Chris Sullivan, manager at Country Peddlers, gave me a tour of his gelato kitchen, and explained both the science and the art of his craft. Sullivan graciously offered me samples of pomegranate (pleasantly crunchy) and cannoli (surprisingly light, a good alternative if you crave the taste but don’t want to fill up on the real thing).
Sullivan also likes experimenting. “If you think of it, you can come up with it,” he said.
Celebrating its fifth anniversary this year, Vincenzo’s sits in a quaint shop on a quaint street at the center of Orchard Park. Though the shop is earning attention in the city and surrounding suburbs, it’s best known as a favorite with locals – I came at the recommendation of my friend and OP epicure Kevin. “We get the same families, it’s funny,” said serving veteran Maggie Guzzino. She said the shop, open only in the summer, is filled with kids during the day and young families in the evening, many of them coming from kids’ baseball games at the diamonds up the street.
What stood out first was the size of the scoop. Guzzino gave me the most generous meduim-sized cup I’ve yet seen (for $4.25), enough to delay my dinner. I ordered chocolate (of course) and dolce de leche, a caramelesque treatment of sweetened milk.
Dolce de leche lived up to its name. Aggressively sweet, this flavor leaves its taste on the back of your palate – something I appreciated when I moved on to the chocolate. I found the caramel flavor paired well with Vincenzo’s dark, fudgy chocolate – similar to the variety offered at Country Peddlers, but richer. Vincenzo’s takes the prize in that cocoa category.
But the dolce de leche was better. I scooped and swirled with enthusiasm – you simply won’t find caramel-chocolate ice cream this sweet or satisfying.
Prison hotels: welcome to a night in the nick
Plans for new ‘superprisons’ mean some of the UK’s most famous old slammers could get a new, very different, lease of life … as boutique hotels. It’s a model that has proved popular elsewhere
British boutique hotels could be about to get a boost from an unexpected quarter. Yesterday, new plans were put forward for a series of “super prisons” holding as many as 3,000 inmates. Which will mean that some of the nation’s most famous old slammers could get a new, and very different, lease of life.
A thinktank has suggested that notorious nicks such as Dartmoor, Wormwood Scrubs and Pentonville could be reinvented as boutique hotels. Where once meals were shoved through hatches in the door, Bolly and blinis will be delivered on room service. In-room massage treatments will replace doing time on a hard bed.
The idea is not entirely new, of course. Back in 2005, the Malmaison boutique hotel company re-opened Oxford prison as a 95-room addition to its cool chain, promoting “Nights in the nick” from £95. In the notorious A-wing (familiar to fans of Inspector Morse), smart rooms were fashioned by knocking together the original 19th-century cells. They had the advantage of nice, thick, sound-proofed walls, if a somewhat claustrophobic feel, courtesy of high windows and iron bars.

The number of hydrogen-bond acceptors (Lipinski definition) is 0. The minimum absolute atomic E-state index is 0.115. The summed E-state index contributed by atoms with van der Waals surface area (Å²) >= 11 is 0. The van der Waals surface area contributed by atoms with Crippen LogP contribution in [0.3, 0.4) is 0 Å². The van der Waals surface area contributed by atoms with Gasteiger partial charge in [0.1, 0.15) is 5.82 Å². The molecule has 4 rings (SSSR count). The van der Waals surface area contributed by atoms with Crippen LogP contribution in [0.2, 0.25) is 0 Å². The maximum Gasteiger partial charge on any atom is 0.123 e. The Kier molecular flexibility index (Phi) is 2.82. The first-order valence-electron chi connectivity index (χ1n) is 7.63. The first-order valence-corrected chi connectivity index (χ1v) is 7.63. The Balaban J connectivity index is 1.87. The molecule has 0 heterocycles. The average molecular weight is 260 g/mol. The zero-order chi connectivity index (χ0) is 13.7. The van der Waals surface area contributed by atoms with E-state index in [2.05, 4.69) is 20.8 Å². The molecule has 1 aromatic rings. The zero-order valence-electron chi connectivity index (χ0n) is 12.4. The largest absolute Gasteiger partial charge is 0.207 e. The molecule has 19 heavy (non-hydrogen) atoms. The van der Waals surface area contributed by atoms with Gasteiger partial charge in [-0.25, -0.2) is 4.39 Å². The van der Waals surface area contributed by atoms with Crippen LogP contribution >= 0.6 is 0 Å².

The model has proved popular internationally, too. In Boston, Charles Street jail was given a makeover so chic you could be forgiven for never guessing its original role, except for the tongue-in-cheek name – the Liberty hotel. The Karosta hotel in Latvia has taken things in a different direction. This ex-military prison offers a freakish themed experience complete with strict guards and cold, unconverted cells.
Most conversions, though, go for the style ticket. At the Het Arresthuis hotel in Roermond, Netherlands, oversized chandeliers and violet mood-lighting soften the effect of what were once gloomy corridors lined with wrought iron. This Dutch creation is a model of how to spin spartan into modern minimalism.
If every town in England has a prison hotel, won’t the novelty be lost though? And while it’s a bit of a giggle to sip a cocktail where inmates once ferried meal trays, who wants to try to patch up their marriage in a lifer’s old cell?
Certain former prisons lend themselves better to the hotel idea than others, too. It will be one thing to wake up with views across Devon moorland, but not all the prisons on the list have the aesthetic attributes of Oxford, or a location such as Dartmoor. There is a chilling hint of Colditz, for example, about Shepton Mallet in Somerset. At 400 years old, it was the UK’s oldest working prison until its closure in March, and once housed the Krays. It is a forbidding building in a location that has little to recommend it besides being walking distance from the Mulberry factory shop. Then again, it is splendidly handy for bands booked to play at Glastonbury. Who would have guessed that HMP Shepton Mallet could have a future in jailhouse rock?